Health

Type 2 diabetes: The sign on your feet that signals your blood sugar levels are too high

Type 2 diabetes can seem harmless at first glance because the symptoms do not necessarily make you feel unwell. In fact, you can live with the chronic condition for years without knowing it. Diabetes only tends to assert itself when blood sugar levels are consistently high.

Blood sugar - the main type of sugar found in blood - supplies the body with energy and provides nutrients to its organs, muscles and nervous system.

However, too much sugar in your blood can seriously damage parts of your body.

If you have diabetes, the scales are tipped towards having high blood sugar levels because your pancreas is not performing properly.

Ordinarily, the pancreas releases insulin - a hormone that regulates blood sugar.

"Nerve damage can affect the feeling in your feet and raised blood sugar can damage the circulation, making it slower for sores and cuts to heal," warns the health body.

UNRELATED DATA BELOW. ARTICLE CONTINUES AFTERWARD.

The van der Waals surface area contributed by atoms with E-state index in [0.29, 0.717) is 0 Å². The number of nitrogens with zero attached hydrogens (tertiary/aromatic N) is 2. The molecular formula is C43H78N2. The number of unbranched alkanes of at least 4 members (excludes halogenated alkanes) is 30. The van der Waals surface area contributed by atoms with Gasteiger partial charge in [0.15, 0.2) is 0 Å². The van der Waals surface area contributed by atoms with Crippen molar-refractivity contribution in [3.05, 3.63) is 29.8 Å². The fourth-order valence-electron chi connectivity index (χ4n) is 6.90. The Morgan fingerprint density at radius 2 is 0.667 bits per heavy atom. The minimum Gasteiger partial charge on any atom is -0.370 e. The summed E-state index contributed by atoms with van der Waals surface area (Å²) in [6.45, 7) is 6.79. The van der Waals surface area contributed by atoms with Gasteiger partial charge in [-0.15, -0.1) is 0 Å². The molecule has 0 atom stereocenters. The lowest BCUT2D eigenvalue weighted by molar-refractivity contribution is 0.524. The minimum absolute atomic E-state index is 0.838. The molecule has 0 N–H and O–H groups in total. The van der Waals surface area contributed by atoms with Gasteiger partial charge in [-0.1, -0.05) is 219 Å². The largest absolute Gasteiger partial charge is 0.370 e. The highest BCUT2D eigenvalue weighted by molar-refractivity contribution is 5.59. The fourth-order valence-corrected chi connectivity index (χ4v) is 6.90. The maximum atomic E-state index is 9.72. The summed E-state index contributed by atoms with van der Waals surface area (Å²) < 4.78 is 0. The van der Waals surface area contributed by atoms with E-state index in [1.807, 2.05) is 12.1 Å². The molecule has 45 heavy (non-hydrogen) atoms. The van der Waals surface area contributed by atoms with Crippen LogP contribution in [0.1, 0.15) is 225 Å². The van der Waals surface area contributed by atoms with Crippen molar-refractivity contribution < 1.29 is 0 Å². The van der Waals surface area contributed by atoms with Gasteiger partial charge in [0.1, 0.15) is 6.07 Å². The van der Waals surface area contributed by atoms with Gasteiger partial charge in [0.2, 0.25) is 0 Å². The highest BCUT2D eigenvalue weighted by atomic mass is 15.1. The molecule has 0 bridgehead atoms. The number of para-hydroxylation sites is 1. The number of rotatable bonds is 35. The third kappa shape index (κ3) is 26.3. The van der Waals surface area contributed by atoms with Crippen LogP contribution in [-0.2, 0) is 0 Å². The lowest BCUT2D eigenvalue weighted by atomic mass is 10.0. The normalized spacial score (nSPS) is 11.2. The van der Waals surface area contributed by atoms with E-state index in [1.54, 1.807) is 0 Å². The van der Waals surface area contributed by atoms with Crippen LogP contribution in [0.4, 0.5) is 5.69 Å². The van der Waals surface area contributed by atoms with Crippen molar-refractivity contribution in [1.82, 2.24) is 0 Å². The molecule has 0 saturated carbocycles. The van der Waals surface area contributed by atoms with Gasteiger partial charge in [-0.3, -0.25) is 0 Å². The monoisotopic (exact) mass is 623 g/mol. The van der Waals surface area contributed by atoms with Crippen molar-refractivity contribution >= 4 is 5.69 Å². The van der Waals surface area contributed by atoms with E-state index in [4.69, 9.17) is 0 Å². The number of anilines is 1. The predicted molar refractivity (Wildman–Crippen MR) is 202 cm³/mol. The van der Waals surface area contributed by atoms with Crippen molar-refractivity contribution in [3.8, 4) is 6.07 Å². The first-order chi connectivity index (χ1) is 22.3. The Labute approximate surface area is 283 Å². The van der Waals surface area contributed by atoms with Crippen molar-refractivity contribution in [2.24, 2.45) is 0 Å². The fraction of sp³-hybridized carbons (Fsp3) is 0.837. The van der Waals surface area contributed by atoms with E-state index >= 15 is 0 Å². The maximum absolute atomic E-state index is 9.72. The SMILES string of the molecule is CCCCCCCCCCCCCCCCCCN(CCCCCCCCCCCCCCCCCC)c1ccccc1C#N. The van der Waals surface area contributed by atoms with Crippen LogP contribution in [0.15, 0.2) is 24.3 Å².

If left untreated, foot problems can lead to amputation so it is imperative to tell your GP if you notice any change in how your feet look or feel, it adds.

How to respond

You may need to change your treatment or lifestyle to keep your blood sugar levels within a healthy range.

One of the most important countermeasures is to change your diet because certain foods can cause your blood sugar levels to spike.


You should watch your carbohydrate count because carbs have the most pronounced effect on your blood sugar.

This is because they are broken down into sugar, or glucose, and absorbed into your bloodstream.

White bread, rice and pasta are some of the worst offenders for managing blood sugar levels.

Instead, you should opt for low-carb items such as fish and leafy greens to control blood sugar levels.


Engaging in regular exercise will help to stabilise your blood sugar levels.

"Regular exercise such as walking can often lower your blood sugar level, particularly if it helps you lose weight," says the NHS.

Other key lifestyle tips include:

Drink plenty of sugar-free fluids – this can help if you're dehydratedIf you use insulin, adjust your dose – your care team can give you specific advice about how to do this.

"Until your blood sugar level is back under control, watch out for additional symptoms that could be a sign of a more serious condition," adds the NHS.



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